Decentralized blockchains have not been immune. Thrust into the centre stage, like the internet before them, most blockchains have been tamed. A minority of these have managed to remain truly decentralized.
It stems from a well-worn problem: user stickiness. Just like consumers would jump from one mobile app to another, decentralized platforms suffer similar challenges. This is compounded by the fact that users can ‘bring their data with them’.
Crypto trading comes to the fore
Back in 2020, we saw the seeds of this future being planted. Crypto trading apps and payment cards were exploding. They offered users a simple way to earn, hold and invest in cryptocurrencies. Deficit-driven inflation in the developed world led to a stagnation of returns on fiat currencies. This encouraged increasing numbers of people to try crypto to get a better return on their savings.
Certain innovations are well-positioned to change how the underlying financial infrastructure works, such as Central Bank Digital Currencies, payments and T+0 settlement. Bilateral reconciliation via trusted intermediaries is a relic from the past. A similar pattern developed in the 2010s, where the emergence of SaaS platforms drove software from managed data centres to the cloud.
But ultimately, these innovations have brought greater efficiencies to the markets they have served. They’ve removed some intermediaries in the process, but they haven’t displaced the entire system. We could argue, in this case, that crypto was a ‘failed revolution’.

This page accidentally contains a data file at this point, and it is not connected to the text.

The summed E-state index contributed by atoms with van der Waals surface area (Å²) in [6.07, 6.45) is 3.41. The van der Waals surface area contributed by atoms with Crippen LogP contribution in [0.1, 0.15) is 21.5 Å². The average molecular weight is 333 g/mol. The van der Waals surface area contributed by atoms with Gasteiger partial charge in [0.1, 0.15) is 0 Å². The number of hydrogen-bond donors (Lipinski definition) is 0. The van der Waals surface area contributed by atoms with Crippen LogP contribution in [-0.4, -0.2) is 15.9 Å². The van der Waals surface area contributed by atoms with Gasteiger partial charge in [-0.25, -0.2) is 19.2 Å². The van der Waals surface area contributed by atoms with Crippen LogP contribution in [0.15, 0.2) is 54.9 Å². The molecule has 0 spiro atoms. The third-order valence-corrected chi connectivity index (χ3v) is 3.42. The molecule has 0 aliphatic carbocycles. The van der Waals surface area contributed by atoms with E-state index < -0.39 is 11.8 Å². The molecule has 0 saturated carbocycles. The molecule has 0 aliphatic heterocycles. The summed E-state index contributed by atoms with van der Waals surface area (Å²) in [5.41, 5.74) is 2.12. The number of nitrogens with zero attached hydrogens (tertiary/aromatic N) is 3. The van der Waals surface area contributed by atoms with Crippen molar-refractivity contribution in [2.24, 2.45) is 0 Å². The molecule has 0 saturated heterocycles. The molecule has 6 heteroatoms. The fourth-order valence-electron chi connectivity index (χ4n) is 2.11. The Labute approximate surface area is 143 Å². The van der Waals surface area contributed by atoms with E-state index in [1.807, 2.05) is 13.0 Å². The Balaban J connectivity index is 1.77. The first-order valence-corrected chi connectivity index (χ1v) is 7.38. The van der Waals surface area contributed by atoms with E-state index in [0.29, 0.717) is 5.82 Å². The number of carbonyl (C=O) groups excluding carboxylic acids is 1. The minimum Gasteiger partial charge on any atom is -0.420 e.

It’s a rosier picture for the world of enterprise. Large multinationals still exist, and with those, a number of core enterprise blockchain protocols have thrived. Quorum, Fabric and Corda dominate. Numerous other protocols are in circulation, but the combination of community and first-mover advantage for these earlier platforms helped cement their position.
They've been running at scale for many years, and helped support myriad transitions. For example, we now see central bank digital currency across much of Europe, the Americas and China (underpinned by its Blockchain Service Network).
Public protocol adoption with Ethereum 2.0 has also skyrocketed. This allows corporates to transact on top of public networks in a secure manner at speed, in an approach pioneered by the Baseline Protocol. It’s analogous to how VPN allowed organisations to operate securely on top of the internet.
The New Normal
However, not everybody has taken this route. Some continue to prefer complete control over their underlying infrastructure – unfortunately, at a greater cost to the overall network.
But as is always the case with technological innovations, picking the right problem-solving technology is key. Fortunately, by 2030, blockchain is no longer the shiny new tool in the toolbox. It’s proven its value and is empirically dependable. In some cases, it’s even led people to reminisce about the ‘good old days’ – surmounting the inefficiencies and workaround in a world without blockchain.